0:16:25.4 KC: Let's take a short break to hear a word from our sponsors. Anatomy Trains is excited to invite you to our latest in-person fascial dissection workshop, April 10th through 14th, 2023 in Boulder, Colorado. Join Anatomy Trains author, Tom Myers, and master dissector, Todd Garcia, on this voyage of discovery. Visit anatomytrains.com for more information. Let's get back to our conversation.
0:16:58.2 DB: I'll say that the really good MTs that I worked with did do what you said. They go, "Show me your golf swing. Let me watch that." And then they would go, "What other activities do you do?" and I'd be like, "Well, I snowboard." They go, "Which one's your lead foot? Show me that."
0:17:14.9 AD: Exactly.
0:17:15.8 DB: And so you could just see their brains kind of figuring out this thing and it was at the beginning of the session, and then at the end of the session, they'd be like, "Now, did that help that specific area that we just talked about with regards to... We didn't do everything today, but does that feel better in that one thing?" And then one really important piece of information I didn't tell you guys was when I was going through this thing, like health history or whatever and kind of going through all the things I had done and that worked and didn't work, I would end my portion of the health history beginning the session and I'd say, "And I'm not gonna quit playing golf. So what are you gonna do?
0:17:50.5 AD: Yes. I mean, oh my gosh, I just need... I need to dive in at this moment 'cause that is such a major point that gets lost in the health history. So if you're doing the health history and you're following the OPQRST, the... Do you remember what that... Just to review the... Oh my gosh. I'm gonna have to challenge myself here. Onset, palliative and provocative, what makes it feel better, what makes it worse? OP... Q is quality, R is... Is it reading? S is, what's the severity? And T is the time or the tempo of it, right? Woo-hoo! I did it.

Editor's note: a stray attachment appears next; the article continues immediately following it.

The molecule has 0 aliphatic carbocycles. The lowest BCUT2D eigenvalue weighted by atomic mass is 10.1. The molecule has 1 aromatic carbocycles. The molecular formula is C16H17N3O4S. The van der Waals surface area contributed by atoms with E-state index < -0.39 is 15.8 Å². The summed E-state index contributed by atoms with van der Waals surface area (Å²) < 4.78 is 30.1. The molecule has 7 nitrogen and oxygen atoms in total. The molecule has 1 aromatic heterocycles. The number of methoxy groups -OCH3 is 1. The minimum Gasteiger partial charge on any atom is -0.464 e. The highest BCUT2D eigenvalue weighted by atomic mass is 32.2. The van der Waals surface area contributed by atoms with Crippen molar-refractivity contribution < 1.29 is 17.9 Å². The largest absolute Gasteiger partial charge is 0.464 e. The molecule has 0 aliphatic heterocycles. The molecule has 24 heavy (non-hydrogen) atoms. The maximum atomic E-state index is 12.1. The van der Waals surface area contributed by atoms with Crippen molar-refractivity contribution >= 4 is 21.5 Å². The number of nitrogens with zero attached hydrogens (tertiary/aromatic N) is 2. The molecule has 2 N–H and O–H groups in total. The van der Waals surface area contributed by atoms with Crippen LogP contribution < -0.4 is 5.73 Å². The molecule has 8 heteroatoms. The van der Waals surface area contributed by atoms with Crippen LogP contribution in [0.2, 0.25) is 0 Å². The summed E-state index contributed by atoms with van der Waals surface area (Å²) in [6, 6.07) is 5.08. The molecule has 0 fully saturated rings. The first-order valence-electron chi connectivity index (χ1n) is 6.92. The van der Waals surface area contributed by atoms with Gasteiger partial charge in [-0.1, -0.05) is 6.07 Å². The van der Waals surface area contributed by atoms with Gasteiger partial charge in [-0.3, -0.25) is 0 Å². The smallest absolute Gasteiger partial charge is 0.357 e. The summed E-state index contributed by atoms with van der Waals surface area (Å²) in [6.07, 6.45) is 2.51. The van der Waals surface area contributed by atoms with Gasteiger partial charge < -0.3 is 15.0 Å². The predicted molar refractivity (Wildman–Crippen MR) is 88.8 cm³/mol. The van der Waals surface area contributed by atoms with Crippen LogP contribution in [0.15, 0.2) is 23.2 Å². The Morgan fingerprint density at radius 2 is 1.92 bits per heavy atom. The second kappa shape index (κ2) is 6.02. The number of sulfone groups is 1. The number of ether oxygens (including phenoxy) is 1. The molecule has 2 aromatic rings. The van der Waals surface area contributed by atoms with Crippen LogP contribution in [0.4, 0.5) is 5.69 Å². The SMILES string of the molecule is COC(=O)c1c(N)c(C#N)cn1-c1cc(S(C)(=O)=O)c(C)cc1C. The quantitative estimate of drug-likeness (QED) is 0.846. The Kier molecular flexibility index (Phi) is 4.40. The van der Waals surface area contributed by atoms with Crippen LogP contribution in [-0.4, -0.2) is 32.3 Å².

0:18:25.2 KC: Ding, ding, ding, ding, ding, ding, ding...
0:18:25.3 AD: Okay. So that gives you a good, again, a good protocol. Lean into that when you're first learning this, but then start pushing through. And one of the best questions to ask a client is, "What is your goal? What is your goal?" So if they come in and they say, "So I've got... My right hip is higher than my left hip," and they're like, "but it's not a problem, I don't need to address it," don't address it. It's fine. It's not hurting them. It's not a problem. It doesn't need to be fixed. There's lots of like, "Oh, you have a knob, I need to break it apart and tear it apart."
0:18:56.1 AD: Yes, maybe sometimes, but no, maybe sometimes not. If the goal is, "I'm not gonna stop playing golf," that's the goal. Let's work with the client. How old are they? How are they doing this? What's going on with their mechanics? What else do they do in their life? How do they take care of their body? Look at the whole nine yards and work with them to get to that goal. That is the best thing you can do.
0:19:17.7 KC: And the goal doesn't have to always be like, "Oh, I just want this pain to go away," or whatever it is that's very body-focused. It's, "What activity," what we call the ADLs, activity of daily living, "do you want to return to, or be able to do more smoothly or with more ease?" And that's where you talk about playing golf, or reaching into the cabinet, or being able to blow-dry my hair. When I had frozen shoulder, I couldn't do anything, right? And so I would have given $1 million to be able to reach behind my back when I had frozen shoulder.